Loading too much process on top of your bug-tracking system is dangerous. If you make the process of entering a bug difficult, people will not react by being more diligent about collecting the “necessary” information. Rather, they simply won’t enter bugs at all. Instead, bug reports will come to developers via e-mail, telephone calls, and hallway conversations. The bug system will deteriorate into a sham, used only by managers and those testers too new to know any better.
If you’re working with a team and you discover that the bug-tracking system isn’t getting used, find out why. Most likely you’ll discover that it’s too cumbersome to enter a new bug. Get rid of the excess process, or find a tool with less process, to make your team happier and better track your bugs.
Beyond considering this list and looking at feature comparisons, it’s important to spend a bit of time trying out any bug-tracking tool you’re going to use. That’s the only way to make sure that it’s not an impediment to your workflow. Ideally, you want entering and tracking bugs to be so easy that testers and developers are never tempted to work around the tool. Fortunately, most vendors in this area offer some sort of trial version so that you can get a feel for functionality.
For my own projects, I’m currently using FogBUGZ (www.fogcreek.com/FogBUGZ/index.html) as a bug-tracking tool. FogBUGZ suits my requirements well (being web-based, it’s useful with the far-flung network of partners I have, and it integrates directly with my SourceGear Vault source code control system), though it’s hardly the only package I could be using.
Figure 9.1 shows a typical FogBUGZ bug report. In this case, it’s a closed bug from a vertical-market application that I helped develop (I’m not using Download Tracker for this example because I haven’t yet started building up a database of Download Tracker bugs).
Figure 9.1: A sample bug report
The first thing to notice here is the workflow. The bug was opened by someone testing the application and then assigned to me, since I was the developer of the feature in question. I fixed the bug, resolved it as fixed, and FogBUGZ automatically assigned it back to the person who originally entered it. He then tested the software again, agreed that the bug was fixed, and closed the report. It’s important that developers not close their own bugs (indeed, good bug-tracking software won’t even allow this). Otherwise, the temptation is simply too great to implement a quick-and-dirty “fix” that doesn’t address the entire problem, and to sweep any problems back under the rug.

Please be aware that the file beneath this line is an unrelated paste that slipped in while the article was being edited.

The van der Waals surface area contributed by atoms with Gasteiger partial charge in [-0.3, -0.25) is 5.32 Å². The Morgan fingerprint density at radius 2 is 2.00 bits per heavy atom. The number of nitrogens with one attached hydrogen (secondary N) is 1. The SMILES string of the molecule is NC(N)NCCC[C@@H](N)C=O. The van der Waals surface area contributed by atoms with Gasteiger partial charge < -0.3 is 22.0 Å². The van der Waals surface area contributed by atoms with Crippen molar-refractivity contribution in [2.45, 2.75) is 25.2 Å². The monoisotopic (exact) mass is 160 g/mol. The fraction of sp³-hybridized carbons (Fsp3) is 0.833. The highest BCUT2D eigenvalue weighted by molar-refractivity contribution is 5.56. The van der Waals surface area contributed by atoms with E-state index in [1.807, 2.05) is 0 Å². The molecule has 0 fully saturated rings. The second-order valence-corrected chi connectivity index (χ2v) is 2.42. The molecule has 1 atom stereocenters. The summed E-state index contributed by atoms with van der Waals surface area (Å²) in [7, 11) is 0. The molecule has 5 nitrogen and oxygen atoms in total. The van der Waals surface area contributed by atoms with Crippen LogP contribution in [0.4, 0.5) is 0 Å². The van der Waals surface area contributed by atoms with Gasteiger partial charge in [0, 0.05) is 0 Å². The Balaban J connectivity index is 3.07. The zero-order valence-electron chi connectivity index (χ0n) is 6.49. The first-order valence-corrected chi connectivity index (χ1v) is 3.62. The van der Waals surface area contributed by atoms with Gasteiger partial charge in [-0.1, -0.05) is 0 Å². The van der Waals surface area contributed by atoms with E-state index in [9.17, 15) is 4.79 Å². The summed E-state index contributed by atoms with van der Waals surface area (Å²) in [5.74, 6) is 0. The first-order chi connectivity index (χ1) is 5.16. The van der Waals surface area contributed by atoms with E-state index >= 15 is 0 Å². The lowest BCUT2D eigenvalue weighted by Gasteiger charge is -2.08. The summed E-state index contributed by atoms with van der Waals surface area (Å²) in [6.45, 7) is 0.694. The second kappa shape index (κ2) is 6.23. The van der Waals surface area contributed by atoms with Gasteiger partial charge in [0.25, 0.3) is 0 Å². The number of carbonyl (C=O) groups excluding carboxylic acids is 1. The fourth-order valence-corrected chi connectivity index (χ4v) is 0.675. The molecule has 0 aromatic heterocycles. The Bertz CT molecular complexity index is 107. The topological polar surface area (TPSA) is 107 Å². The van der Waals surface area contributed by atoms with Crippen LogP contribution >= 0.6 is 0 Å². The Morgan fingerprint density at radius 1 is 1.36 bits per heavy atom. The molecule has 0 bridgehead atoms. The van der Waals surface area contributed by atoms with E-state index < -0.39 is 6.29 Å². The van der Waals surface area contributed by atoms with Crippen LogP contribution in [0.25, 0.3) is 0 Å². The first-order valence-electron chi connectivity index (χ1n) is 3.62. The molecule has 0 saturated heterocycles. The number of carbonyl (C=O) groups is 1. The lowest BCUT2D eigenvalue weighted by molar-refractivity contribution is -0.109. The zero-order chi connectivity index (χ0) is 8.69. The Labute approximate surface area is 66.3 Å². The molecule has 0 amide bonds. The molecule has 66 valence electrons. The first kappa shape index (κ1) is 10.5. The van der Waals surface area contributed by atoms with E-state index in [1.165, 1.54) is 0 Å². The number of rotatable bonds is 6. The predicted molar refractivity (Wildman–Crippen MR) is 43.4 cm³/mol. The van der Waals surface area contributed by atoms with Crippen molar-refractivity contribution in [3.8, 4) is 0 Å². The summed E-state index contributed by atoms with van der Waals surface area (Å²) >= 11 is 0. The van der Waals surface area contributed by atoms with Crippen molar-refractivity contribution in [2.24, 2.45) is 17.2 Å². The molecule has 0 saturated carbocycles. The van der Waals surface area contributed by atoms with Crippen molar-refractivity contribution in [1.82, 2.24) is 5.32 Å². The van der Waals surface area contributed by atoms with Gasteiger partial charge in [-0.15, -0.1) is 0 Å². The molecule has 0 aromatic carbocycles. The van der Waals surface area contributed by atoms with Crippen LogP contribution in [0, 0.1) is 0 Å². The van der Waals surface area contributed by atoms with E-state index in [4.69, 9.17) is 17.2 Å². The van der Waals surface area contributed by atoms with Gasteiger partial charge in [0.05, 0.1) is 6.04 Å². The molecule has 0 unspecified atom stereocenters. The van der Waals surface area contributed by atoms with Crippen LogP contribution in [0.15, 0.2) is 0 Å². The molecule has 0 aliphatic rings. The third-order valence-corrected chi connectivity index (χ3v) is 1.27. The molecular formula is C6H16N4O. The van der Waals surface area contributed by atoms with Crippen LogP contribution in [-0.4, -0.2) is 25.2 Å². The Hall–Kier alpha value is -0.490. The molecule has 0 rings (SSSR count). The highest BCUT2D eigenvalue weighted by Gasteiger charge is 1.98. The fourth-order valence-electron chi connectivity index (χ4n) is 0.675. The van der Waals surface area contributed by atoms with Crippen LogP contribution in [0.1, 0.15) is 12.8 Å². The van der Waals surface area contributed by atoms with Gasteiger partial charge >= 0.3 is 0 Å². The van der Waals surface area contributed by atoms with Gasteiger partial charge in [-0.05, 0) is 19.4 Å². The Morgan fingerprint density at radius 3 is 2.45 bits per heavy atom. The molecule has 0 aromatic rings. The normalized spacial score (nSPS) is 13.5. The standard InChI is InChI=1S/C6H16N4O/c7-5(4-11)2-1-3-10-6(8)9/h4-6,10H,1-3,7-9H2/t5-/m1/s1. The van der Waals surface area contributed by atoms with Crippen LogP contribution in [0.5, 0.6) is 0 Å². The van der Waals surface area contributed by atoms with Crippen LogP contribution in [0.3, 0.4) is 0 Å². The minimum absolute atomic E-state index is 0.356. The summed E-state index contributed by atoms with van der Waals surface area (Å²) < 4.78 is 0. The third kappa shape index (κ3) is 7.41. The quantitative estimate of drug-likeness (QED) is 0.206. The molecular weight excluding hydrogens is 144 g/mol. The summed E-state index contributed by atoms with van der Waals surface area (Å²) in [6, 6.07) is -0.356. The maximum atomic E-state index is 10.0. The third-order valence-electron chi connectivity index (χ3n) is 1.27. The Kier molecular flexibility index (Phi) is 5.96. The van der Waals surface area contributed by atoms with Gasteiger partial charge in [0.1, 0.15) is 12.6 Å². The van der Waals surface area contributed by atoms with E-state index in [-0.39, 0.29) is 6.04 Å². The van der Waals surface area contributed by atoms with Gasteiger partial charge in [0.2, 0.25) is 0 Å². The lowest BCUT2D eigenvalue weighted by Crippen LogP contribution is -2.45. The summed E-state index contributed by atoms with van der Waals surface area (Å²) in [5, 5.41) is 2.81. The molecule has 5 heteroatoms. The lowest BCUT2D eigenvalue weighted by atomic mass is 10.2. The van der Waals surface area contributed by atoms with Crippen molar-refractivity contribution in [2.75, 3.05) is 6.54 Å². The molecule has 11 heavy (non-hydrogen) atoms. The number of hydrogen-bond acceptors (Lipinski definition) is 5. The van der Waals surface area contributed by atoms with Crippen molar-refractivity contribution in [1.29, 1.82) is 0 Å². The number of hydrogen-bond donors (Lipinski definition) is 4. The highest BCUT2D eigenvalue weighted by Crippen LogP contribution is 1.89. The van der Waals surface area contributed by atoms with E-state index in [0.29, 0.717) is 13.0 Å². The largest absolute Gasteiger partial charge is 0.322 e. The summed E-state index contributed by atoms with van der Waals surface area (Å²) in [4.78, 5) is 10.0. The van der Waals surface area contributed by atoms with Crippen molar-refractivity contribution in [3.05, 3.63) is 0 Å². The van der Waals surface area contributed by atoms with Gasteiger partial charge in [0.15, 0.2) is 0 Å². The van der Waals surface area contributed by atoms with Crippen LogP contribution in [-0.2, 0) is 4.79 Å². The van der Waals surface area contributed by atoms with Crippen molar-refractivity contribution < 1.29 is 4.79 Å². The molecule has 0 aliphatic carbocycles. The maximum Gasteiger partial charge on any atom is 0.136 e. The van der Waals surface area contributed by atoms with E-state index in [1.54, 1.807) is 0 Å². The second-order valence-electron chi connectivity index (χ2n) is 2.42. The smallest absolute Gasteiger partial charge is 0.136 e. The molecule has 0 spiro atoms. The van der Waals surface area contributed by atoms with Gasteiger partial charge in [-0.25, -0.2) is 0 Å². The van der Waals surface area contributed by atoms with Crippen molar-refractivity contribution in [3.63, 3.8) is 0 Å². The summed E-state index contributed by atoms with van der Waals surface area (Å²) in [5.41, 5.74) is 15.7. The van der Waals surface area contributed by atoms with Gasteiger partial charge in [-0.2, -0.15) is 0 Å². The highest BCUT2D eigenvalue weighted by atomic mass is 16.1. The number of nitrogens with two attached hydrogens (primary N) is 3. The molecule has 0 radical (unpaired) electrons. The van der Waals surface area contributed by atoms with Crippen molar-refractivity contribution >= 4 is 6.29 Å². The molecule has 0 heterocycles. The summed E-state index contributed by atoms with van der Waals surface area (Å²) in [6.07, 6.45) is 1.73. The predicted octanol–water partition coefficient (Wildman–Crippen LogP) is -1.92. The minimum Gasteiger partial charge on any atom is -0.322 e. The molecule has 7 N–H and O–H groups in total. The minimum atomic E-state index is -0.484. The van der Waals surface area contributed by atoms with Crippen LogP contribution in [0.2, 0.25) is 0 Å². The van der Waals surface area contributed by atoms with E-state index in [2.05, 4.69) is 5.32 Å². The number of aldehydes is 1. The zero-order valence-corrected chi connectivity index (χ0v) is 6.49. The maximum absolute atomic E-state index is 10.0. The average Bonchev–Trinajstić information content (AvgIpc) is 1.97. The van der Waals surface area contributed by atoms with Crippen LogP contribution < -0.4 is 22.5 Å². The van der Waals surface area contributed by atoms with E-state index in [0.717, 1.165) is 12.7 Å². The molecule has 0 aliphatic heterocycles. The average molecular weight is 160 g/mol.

The bug report itself, while short, includes the three essential pieces of information that should be identified for every bug:
What the tester thinks should happen instead
Steps to reproduce the problem
Without these three pieces of information, it’s difficult or impossible to fix bugs (or even to know if they are bugs). Sometimes you don’t need to be explicit about what should happen; if a particular series of steps causes your software to erase the user’s hard drive, it’s pretty obvious that “not erasing the hard drive” is the desired outcome (unless you’re writing disk-partitioning software). But when in doubt, a good tester will be explicit when entering a bug report. Reproduction steps are especially critical. The easier it is for a developer to see the code actually failing, the more likely they are to be able to fix the problem.
You can also see the effect of FogBUGZ-Vault integration in this example. Because I entered the bug number when I checked the fixed files into Vault, those files are listed on the bug report together with the appropriate version number. The hyperlinks in the bug report let me see the history of the affected file or the actual affected code.
This particular bug went through its entire life cycle in a matter of days, with most of the work being concentrated in a few hours. That’s not unusual for bugs in applications that I work on. With tiny bugs, the temptation will always be there to just e-mail or phone the developer to get it fixed. Resist the temptation! By putting all bugs and feature requests in the bug-tracking system, no matter how trivial, you’ll gain two big advantages. First, managers can be sure that there’s a single place to go that contains every potential work item, and use it to monitor the workload. Second, developers can use the bug-tracking system to prioritize their work, because everything they need to do is stored in that single place.
Integrate bug tracking with your daily planning routine.